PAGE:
EXPLAINING THE BACKLASH AGAINST GLOBALIZATION: THE DISTRIBUTIVE CONSEQUENCES OF INTERNATIONAL ECONOMIC ENGAGEMENT, IDENTITY, AND GLOBALIZATION ATTITUDES IN THE UNITED STATES
Katitas, Aycan, Foreign Affairs - Graduate School of Arts and Sciences, University of Virginia
Pandya, Sonal, AS-Dept of Politics, University of Virginia
My dissertation examines how politicians' incentives for political survival and the distributive consequences of economic integration incite protectionist sentiments. The causes of protectionism have been the subject of intense debate in political economy literature. Current studies organize in two major camps. On the one hand, scholars investigating the effect of regional economic shocks emphasize the economic roots of this backlash. They argue that the negative distributive consequences of foreign economic flows galvanize right-wing politics and deepened ideological divisions between parties. On the other hand, research on mass attitudes emphasizes the importance of socio-cultural values driving protectionism. These individual-level studies rely on surveys to demonstrate that material self-interest fails to correlate with protectionist attitudes. The existing accounts fail to provide a consistent theory of globalization attitudes because they ignore the role of politicians. I advance a new theory that revisits how we think about trade preference formation by focusing on politicians' electoral strategies.
My dissertation is composed of three papers that explore the effect of global economic integration on American political life by focusing on elite rhetoric on economic globalization. It has three important findings: i) politicians target white voters with anti-trade ads in racially diverse places with high exposure to job losses from trade competition ii) anti-trade ads fuel protectionist sentiments iii) the creation of new local jobs as a result of foreign direct investment (FDI) decreases out-group animosity toward foreign competitors. My findings contribute to the major debates in mass attitudes toward trade literature by showing that sociotropic and ethnocentric sources of trade preferences are endogenous to the economic context. They also break away from a "bottom-up" theory of trade preference formation, which emphasizes individual characteristics, and affirm a "top-down" approach that pays attention to the interaction of economic and non-economic factors during the politicization of trade by elites.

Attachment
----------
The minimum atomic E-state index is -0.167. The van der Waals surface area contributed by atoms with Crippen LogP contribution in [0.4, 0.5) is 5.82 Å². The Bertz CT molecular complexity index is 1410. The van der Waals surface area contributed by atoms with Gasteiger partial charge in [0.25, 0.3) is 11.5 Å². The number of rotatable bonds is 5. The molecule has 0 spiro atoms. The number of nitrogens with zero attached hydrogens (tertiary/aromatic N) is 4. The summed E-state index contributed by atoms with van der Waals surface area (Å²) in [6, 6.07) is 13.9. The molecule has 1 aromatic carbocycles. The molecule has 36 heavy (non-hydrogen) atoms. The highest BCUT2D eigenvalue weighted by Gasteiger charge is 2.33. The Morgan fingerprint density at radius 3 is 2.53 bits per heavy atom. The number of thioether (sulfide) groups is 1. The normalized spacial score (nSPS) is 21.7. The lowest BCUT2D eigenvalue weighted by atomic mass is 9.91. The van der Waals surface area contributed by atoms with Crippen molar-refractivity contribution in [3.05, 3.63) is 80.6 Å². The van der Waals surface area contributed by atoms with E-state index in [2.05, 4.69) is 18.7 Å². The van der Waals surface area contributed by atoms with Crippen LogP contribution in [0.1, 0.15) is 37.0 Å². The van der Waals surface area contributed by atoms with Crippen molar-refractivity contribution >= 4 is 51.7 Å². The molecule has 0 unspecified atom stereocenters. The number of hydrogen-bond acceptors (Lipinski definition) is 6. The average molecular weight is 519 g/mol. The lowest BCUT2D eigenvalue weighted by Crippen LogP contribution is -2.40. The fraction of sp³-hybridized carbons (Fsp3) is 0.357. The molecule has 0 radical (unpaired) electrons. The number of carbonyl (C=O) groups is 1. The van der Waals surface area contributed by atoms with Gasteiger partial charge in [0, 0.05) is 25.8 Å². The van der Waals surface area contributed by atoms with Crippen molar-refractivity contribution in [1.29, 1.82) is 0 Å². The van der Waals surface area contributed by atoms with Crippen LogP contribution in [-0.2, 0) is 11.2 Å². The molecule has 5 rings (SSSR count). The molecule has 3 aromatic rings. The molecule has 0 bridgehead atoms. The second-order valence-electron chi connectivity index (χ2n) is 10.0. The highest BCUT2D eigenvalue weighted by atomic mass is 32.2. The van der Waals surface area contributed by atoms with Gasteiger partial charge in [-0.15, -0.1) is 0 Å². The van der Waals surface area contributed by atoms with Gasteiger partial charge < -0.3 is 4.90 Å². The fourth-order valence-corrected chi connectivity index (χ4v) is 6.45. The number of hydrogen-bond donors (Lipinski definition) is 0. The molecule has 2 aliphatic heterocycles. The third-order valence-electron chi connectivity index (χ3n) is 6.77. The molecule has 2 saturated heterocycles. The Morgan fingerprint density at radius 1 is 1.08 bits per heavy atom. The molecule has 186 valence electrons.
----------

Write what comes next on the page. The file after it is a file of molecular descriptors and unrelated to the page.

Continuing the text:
PHD (Doctor of Philosophy)
the backlash against globalization, trade, foreign direct investment, campaign advertising
Bankard Pre-Doctoral FellowshipUVA Quantitative CollaborativeInstitute for Humane Studies
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